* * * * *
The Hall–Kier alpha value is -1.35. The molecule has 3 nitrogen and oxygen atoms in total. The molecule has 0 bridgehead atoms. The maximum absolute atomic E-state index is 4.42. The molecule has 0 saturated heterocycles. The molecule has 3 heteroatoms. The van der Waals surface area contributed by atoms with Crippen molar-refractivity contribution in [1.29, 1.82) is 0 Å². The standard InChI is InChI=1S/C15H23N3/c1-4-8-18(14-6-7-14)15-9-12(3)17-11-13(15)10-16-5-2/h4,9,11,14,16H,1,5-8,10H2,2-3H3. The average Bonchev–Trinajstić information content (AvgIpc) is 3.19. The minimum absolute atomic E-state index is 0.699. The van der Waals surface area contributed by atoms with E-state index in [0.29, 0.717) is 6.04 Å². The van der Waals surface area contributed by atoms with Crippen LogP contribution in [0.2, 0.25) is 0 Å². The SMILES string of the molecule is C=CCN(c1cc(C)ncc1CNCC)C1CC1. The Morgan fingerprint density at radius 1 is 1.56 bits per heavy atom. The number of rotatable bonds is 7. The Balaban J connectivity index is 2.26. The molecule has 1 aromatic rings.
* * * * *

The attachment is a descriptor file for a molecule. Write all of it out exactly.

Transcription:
The Hall–Kier alpha value is -1.35. The molecule has 3 nitrogen and oxygen atoms in total. The molecule has 0 bridgehead atoms. The maximum absolute atomic E-state index is 4.42. The molecule has 0 saturated heterocycles. The molecule has 3 heteroatoms. The van der Waals surface area contributed by atoms with Crippen molar-refractivity contribution in [1.29, 1.82) is 0 Å². The standard InChI is InChI=1S/C15H23N3/c1-4-8-18(14-6-7-14)15-9-12(3)17-11-13(15)10-16-5-2/h4,9,11,14,16H,1,5-8,10H2,2-3H3. The average Bonchev–Trinajstić information content (AvgIpc) is 3.19. The minimum absolute atomic E-state index is 0.699. The van der Waals surface area contributed by atoms with E-state index in [0.29, 0.717) is 6.04 Å². The van der Waals surface area contributed by atoms with Crippen LogP contribution in [0.2, 0.25) is 0 Å². The SMILES string of the molecule is C=CCN(c1cc(C)ncc1CNCC)C1CC1. The Morgan fingerprint density at radius 1 is 1.56 bits per heavy atom. The number of rotatable bonds is 7. The Balaban J connectivity index is 2.26. The molecule has 1 aromatic rings.